NEW YORK (MarketWatch) -- The consumer Internet analyst at Morgan Stanley, the lead underwriter for last week's Facebook Inc., trimmed his outlook for the social-networking firm's revenues just days before the deal went live, Reuters reported Tuesday. The report said that the action, which it said was relayed to some of Morgan's major clients during Facebook's pre-IPO road show, came as a surprise to many potential investors so close to the stock's debut. Reuters explained that the cut came after Facebook released an updated prospectus ahead of the share sale that cautioned about revenue-growth challenges presented by a shift to mobile devices.

  • edited May 2012
    The SEC is already investigating the trading mishaps on the opening day of trading. Should the SEC expand their investigation to a lack of disclosure of material facts to the smaller investor, while the big banks and brokers got the news about the bankers estimated earnings cuts? Wall Street continues to be the wild west for the small investor, despite the major financial reform bill passed last year and scandals that unfold decade after decade.

    Article by Henry Bloget:

    "Reuters' Alistair Barr is reporting that Facebook's lead underwriters, Morgan Stanley (MS), JP Morgan (JPM), and Goldman Sachs (GS) all cut their earnings forecasts for the company in the middle of the IPO roadshow."

    "But, just as important, news of the estimate cut was passed on only to a handful of big investor clients, not everyone else who was considering an investment in Facebook."

    "This is a huge problem, for one big reason:

    Selective dissemination. Earnings forecasts are material information, especially when they are prepared by analysts who have had privileged access to company management. As lead underwriters on the IPO, these analysts would have had much better information about the company than anyone else. So the fact that these analysts suddenly all cut their earnings forecasts at the same time, during the roadshow, and then this information was not passed on to the broader public, is a huge problem.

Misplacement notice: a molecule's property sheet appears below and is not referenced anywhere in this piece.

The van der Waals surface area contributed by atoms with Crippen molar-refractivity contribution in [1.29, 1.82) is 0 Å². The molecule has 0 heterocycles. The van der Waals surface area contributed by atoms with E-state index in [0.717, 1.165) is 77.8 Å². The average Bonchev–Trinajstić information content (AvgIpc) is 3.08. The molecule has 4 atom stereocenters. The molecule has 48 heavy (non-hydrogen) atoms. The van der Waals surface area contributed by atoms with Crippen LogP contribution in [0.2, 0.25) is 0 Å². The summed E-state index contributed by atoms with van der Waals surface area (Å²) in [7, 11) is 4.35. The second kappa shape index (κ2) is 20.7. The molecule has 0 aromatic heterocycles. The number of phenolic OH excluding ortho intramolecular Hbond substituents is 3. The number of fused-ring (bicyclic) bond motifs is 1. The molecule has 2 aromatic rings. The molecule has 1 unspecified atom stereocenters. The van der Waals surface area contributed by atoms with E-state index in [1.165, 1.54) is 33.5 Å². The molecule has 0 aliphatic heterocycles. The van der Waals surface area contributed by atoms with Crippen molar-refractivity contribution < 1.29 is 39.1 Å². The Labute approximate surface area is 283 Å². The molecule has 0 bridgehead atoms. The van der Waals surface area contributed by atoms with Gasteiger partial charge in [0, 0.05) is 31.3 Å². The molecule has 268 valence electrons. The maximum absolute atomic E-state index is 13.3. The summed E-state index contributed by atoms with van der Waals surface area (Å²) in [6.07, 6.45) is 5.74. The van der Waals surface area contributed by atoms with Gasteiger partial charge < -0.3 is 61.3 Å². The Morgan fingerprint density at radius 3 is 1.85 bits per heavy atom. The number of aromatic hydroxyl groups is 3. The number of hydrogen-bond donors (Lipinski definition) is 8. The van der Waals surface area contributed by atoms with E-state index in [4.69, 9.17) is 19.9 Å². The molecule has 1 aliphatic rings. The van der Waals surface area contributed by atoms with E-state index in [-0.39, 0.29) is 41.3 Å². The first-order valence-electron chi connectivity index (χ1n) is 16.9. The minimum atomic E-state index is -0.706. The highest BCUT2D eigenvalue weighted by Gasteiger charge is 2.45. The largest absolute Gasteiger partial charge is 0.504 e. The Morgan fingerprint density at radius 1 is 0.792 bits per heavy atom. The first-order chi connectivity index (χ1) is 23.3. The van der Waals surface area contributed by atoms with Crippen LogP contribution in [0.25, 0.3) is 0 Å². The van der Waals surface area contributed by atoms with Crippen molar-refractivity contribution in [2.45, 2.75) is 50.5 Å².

Any investor considering an investment in Facebook would consider an estimate cut from the underwriters' analysts "material information." "

    Part of the problem may point directly to the SEC regulations that defines the quiet period and how it is suppose to work. But that quiet period should not be an excuse not to release material information.

  • edited May 2012
    Hi Maurice- Well, what exactly do we mean when we say "small investor"? After all, I'd think that many of the folks here on MFO are "small investors". "Small" does not equal unqualified, ignorant, nor stupid.

    It's pretty hard to believe that many of the so-called "small" investors so frequently mentioned are not of the same breed that thought that they could beat the housing bubble. Hey! Easy money! A quick buck! No experience, thought, judgement, or knowledge needed! Step right up, folks, see the painted lady!

    Mo, you most likely think that because I am a "liberal" (whatever that's supposed to mean) I am of the mindset that "the gummint" should be right there at all times to watch over each and every one of us. No sir, I don't. To me, there's a big difference between sophisticated "professional" financial ripoffs, utilizing disinformation, co-option of regulation, of a size and managed in such a manner as to potentially require taxpayer backup in case of failure, and a plain old carny game like the Facebook IPO.

    An excerpt from a ⇒ Reuters article:

    "As bad as the declines have been, though, a view persists that the stock remains overvalued.

    Monday's closing price of $34.03 implied a 24 percent annual growth rate for Facebook earnings over the next 10 years -- a rate that would rank above 90 percent of the companies in that industry.

    Thomson Reuters Starmine, meanwhile, more conservatively estimates a 10.8 percent annual growth rate -- almost exactly the mean for the technology sector -- which would value the stock at $9.59 a share, a 72 percent discount to its IPO price."

    With investing, nothing's easy. You know that, I know that, and so does every single MFO poster or reader. If investing was easy, there would be no need for MFO.

    Emptors still need to caveat. That's life.

    Regards- OJ